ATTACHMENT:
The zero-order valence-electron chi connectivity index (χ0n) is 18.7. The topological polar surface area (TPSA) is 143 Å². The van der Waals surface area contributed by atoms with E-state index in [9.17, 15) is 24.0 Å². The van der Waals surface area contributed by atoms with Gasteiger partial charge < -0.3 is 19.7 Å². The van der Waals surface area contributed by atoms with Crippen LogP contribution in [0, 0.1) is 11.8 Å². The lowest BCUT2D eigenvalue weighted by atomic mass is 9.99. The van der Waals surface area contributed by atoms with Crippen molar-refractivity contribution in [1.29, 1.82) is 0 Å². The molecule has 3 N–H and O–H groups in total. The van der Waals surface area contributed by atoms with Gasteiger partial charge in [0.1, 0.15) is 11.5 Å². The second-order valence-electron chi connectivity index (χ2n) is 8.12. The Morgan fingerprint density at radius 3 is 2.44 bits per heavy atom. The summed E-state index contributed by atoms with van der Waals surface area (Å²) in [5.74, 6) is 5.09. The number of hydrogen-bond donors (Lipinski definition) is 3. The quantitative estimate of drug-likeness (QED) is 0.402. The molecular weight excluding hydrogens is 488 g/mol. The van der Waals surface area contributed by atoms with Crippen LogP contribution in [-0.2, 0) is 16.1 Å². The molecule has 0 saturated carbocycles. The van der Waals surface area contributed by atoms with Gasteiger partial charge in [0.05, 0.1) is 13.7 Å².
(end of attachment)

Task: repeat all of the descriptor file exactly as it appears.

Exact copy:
The zero-order valence-electron chi connectivity index (χ0n) is 18.7. The topological polar surface area (TPSA) is 143 Å². The van der Waals surface area contributed by atoms with E-state index in [9.17, 15) is 24.0 Å². The van der Waals surface area contributed by atoms with Gasteiger partial charge < -0.3 is 19.7 Å². The van der Waals surface area contributed by atoms with Crippen LogP contribution in [0, 0.1) is 11.8 Å². The lowest BCUT2D eigenvalue weighted by atomic mass is 9.99. The van der Waals surface area contributed by atoms with Crippen molar-refractivity contribution in [1.29, 1.82) is 0 Å². The molecule has 3 N–H and O–H groups in total. The van der Waals surface area contributed by atoms with Gasteiger partial charge in [0.1, 0.15) is 11.5 Å². The second-order valence-electron chi connectivity index (χ2n) is 8.12. The Morgan fingerprint density at radius 3 is 2.44 bits per heavy atom. The summed E-state index contributed by atoms with van der Waals surface area (Å²) in [5.74, 6) is 5.09. The number of hydrogen-bond donors (Lipinski definition) is 3. The quantitative estimate of drug-likeness (QED) is 0.402. The molecular weight excluding hydrogens is 488 g/mol. The van der Waals surface area contributed by atoms with Crippen LogP contribution in [-0.2, 0) is 16.1 Å². The molecule has 0 saturated carbocycles. The van der Waals surface area contributed by atoms with Gasteiger partial charge in [0.05, 0.1) is 13.7 Å².